Might this be what you get when you embrace an economic philosophy which pays more (attention) to mooching managers than to the real inventors, makers and sellers? But that as an aside. The purchasing power of hourly wages is low, real wages are declining but consumption is up, low wage jobs are on the increase and the trade deficit is on the increase. Haven't we seen this before? Spain? The Baltics? Ireland? Is German capital invading the UK? Seems so. I could not track this down at the Bundesbank site as a link to a crucial databank did not work (the Eurostat data do not contain a break down of the financial balance of the balance of payment by country but are consistent with this view: rapidly increasing inflows of money into the UK. Mind, these German banksters (google 'Deutsche bank' and 'fraud') are now even buying diamonds - think of boring second hand garbage instead of risky, exiting, future changing new stuff!). So, I do not exclude however that the present UK non-decline is financed by private borrowing and foreign capital. Which renders your question obsolete. Real wages are down - but people probably keep on spending by financing this with borrowed German capital. Take a long short on the pound...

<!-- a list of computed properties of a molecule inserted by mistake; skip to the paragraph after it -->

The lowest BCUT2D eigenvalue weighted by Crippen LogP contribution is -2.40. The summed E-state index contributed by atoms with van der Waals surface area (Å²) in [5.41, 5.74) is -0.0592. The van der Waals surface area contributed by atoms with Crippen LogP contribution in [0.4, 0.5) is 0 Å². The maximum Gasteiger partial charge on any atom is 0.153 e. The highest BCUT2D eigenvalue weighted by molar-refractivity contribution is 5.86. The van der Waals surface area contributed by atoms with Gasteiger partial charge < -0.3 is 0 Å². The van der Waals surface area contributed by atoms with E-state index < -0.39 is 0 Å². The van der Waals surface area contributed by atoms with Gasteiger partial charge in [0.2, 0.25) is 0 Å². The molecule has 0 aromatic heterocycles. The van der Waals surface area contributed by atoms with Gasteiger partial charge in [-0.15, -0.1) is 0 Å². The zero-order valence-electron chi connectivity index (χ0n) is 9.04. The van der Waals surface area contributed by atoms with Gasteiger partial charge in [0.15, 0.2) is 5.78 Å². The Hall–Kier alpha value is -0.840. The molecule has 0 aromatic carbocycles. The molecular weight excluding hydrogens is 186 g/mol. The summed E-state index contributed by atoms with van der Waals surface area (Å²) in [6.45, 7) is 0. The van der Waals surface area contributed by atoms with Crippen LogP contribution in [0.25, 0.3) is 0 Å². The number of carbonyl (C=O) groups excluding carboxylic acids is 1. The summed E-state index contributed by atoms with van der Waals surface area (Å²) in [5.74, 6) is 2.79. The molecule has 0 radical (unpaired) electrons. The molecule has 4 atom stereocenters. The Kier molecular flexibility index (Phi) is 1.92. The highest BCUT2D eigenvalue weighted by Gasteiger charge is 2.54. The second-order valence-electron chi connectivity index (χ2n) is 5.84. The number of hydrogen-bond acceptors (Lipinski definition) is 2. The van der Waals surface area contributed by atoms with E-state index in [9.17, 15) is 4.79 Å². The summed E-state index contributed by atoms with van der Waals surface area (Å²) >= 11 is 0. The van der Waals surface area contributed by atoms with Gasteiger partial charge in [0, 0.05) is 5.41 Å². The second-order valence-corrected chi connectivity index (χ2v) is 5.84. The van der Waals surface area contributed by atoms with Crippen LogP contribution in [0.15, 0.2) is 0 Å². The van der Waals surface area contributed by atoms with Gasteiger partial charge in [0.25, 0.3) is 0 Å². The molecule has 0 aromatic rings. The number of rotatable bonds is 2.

Bytheway and about these financial institutions: google 'Fisim' and think about what happens to the national accounts when the central bank lowers interest rates and provides LTRO's.

Anyway - we should finally change our institutions in a way that enhances the probability that companies pursue long term thinking and new production instead of short term thinking and confusing inflationary increases in prices of second hand stuff like houses, gold and diamonds with real prosperity.

Question: what do you think of the fallacy of exogenous money?

I agree with Felipe above, when he says,”“In the traditional Keynesian story, stimulus lowers real wages through nominal reflation. Is that the Keynesian view here?” I would think not.”

Plus I think Simon Wren-Lewis answers your questions well.